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Want to keep those New Year’s resolutions?

In just a few days we’ll have a resolution double-whammy. Not just a new year, but a new decade. Seems like a perfect time to be jotting down those resolutions (or publishing them online), right? Making resolutions is one thing…but what about keeping them? What can social psychology tell us that will help increase the odds that this time next year we’ll be proud of ourselves for the changes we’ve made?

In a recent study Lally et al. found that it can take anywhere from 18 to 254 days for a new habit to become automatic. While 254 days of gym trips and healthier eating may seem daunting, there’s small comfort in their finding that missing one day did not seem to influence the habit formation process.¬†Weidemann et al. found that action-planning and coping-planning also affect behavior change, particularly in behaviors related to health. Additionally, developing an action plan early on and preparing mentally for the obstacles you may confront as you try to keep your goal (coping-planning, further explained here) can also help you keep your goal.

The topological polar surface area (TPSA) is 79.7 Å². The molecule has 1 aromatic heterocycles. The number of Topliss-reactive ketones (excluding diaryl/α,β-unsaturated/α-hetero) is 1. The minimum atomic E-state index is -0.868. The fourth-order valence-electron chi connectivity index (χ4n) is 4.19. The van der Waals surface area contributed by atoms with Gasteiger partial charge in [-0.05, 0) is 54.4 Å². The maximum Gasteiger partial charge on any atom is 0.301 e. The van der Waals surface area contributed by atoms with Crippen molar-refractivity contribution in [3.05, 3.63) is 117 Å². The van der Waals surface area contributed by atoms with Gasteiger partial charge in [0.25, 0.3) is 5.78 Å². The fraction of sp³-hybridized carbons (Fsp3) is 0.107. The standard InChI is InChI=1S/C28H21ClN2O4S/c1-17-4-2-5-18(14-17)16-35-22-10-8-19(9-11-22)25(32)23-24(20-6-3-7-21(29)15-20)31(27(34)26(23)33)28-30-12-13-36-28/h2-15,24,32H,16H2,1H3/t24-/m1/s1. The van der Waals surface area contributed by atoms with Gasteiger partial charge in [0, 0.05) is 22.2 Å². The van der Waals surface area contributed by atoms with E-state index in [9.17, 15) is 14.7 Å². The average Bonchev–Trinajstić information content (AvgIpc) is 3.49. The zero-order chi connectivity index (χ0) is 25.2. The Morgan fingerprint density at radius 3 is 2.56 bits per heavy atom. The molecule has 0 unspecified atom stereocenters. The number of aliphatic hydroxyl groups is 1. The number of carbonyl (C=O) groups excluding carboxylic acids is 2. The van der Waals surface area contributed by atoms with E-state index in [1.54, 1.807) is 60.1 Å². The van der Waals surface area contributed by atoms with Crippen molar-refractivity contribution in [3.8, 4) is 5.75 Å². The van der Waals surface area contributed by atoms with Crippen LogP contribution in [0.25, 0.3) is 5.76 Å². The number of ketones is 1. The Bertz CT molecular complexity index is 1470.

So,

  • stick with your resolution for the long haul
  • don’t beat yourself up too much if you miss a day
  • develop a plan to help you reach your goal or keep your resolution
  • mentally imagine yourself overcoming any obstacles
  • and, while you’re at it, tell your friends, since that seems to help too!

(2009) Lally et al. How are habits formed: Modelling habit formation in the real world

(2009) Wiedemann et al. How planning facilitates behaviour change: Additive and interactive effects of a randomized controlled trial

(2005) Sniehotta et al. Action planning and coping planning for long-term lifestyle change: theory and assessment

(2009) Burkeman. This column will change your life, The Guardian

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